Some environmental lawyers are raising alarms about the Justice Department’s decision to halt civil debt collection during the coronavirus pandemic, while others say the approach is reasonable.
The Justice Department routinely collects money from parties with various debts, including fines for violating settlement agreements. Now government lawyers are notifying debtors that they’re off the hook through May 31.
Center for Biological Diversity senior attorney Hannah Connor criticized the Justice Department’s approach, calling it “beyond absurd” to provide relief for companies with vast financial resources.
“It’s unclear why that is something that they cannot comply with and fulfill at this time,” she said Wednesday.
But King & Spalding LLP attorney Granta Nakayama said he viewed the policy as an appropriate accommodation during the pandemic.
“I don’t find it that remarkable,” he said. “They’re not changing what they owe.”
On Tuesday, the Justice Deaprtment’s Environment and Natural Resources Division told
Stipulated penalties are the agreed-upon payments parties owe when they fail to meet terms of a consent decree with the government.
The letter to BP, first reported by Inside EPA, notes that the suspension could be extended “depending upon future circumstances or other administrative action,” and says BP is welcome to make a payment anyway. The company didn’t respond to a request for comment.
Not Just Environmental Cases
Industry lawyers say they’ve received similar notices in environmental cases, but declined to share them.
The notices aren’t posted on public court dockets because the government and defendants typically hash out stipulated penalties through direct letters.
A Justice Department spokesman said “the measure is temporary and is intended to mitigate the financial impact of the coronavirus pandemic.”
He also noted that the policy applies to all civil penalties, “so is not particular to environmental matters.”
The April 13 memo says the suspension doesn’t affect government lawyers’ ability to “investigate, file complaints, litigate to judgment, or settle” any affirmative civil enforcement matters.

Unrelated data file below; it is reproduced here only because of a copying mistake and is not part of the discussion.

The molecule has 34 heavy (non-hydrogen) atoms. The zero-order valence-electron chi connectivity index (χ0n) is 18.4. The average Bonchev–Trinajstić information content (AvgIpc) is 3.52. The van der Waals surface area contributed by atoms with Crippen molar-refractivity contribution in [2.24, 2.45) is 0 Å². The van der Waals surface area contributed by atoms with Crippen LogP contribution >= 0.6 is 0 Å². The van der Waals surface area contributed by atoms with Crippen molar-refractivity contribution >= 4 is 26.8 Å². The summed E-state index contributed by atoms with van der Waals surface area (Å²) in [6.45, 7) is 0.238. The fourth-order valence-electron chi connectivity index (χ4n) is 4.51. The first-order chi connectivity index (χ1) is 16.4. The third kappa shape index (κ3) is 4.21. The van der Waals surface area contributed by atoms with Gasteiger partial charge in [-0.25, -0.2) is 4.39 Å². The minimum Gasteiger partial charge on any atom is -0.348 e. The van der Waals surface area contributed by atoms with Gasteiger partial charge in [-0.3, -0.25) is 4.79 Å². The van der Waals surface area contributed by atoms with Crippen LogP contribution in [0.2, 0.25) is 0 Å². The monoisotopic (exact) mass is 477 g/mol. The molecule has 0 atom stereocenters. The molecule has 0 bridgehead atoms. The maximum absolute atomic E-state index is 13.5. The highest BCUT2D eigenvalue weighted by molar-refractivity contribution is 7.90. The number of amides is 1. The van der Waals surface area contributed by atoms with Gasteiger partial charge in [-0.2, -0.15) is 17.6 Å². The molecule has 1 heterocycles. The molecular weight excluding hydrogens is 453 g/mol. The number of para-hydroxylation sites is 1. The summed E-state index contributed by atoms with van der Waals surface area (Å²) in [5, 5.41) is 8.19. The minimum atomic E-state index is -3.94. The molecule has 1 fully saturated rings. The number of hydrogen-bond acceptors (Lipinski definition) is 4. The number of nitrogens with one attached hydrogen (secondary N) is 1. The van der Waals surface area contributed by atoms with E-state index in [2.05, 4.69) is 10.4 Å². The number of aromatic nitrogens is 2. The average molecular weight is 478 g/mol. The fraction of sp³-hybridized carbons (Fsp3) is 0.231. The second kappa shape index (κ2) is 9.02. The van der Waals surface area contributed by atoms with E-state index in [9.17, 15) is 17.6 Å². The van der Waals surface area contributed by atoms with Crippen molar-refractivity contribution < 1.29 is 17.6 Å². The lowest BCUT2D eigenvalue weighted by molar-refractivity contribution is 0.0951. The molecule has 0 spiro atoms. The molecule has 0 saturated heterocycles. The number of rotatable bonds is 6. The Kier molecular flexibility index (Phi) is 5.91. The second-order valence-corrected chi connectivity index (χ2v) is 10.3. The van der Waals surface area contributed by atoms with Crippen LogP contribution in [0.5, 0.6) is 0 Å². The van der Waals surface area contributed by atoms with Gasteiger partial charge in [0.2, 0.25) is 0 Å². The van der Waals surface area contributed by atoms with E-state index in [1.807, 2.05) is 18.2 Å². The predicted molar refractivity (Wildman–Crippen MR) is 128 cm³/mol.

Former Environmental Protection Agency enforcement official Eric Schaeffer, who now leads the Environmental Integrity Project, said the Justice Department’s approach isn’t necessarily problematic, “so long as they aren’t actually waiving the stipulated penalties that are due.”
Arnold & Porter Kaye Scholer LLP lawyer Jonathan S. Martel said he’s fielded a similar notice in once case so far, but the client declined to take advantage of it.
“My overall perspective is that it’s not really that big a deal,” he said, noting that companies still have to pay interest on what they owe.
Vinson & Elkins LLP attorney Ronald J. Tenpas, former head of the Justice Department’s environment division and a former U.S. attorney, added that the Justice Department’s policy has some effect on big companies but was likely designed with other debt collection, like student loans, in mind.
Nova Southeastern University law professor Joel Mintz said the policy is overly broad.
“There’s no harm in giving companies, anybody who can’t pay the money they owe because of coronavirus, a break,” he said. “On the other hand, I’m not sure that everybody who owes the government money needs that break.”
The EPA has pledged to coordinate with the Justice Department on exercising “enforcement discretion” for stipulated penalties for consent decree violations—part of a broader effort to be flexible with companies during the pandemic.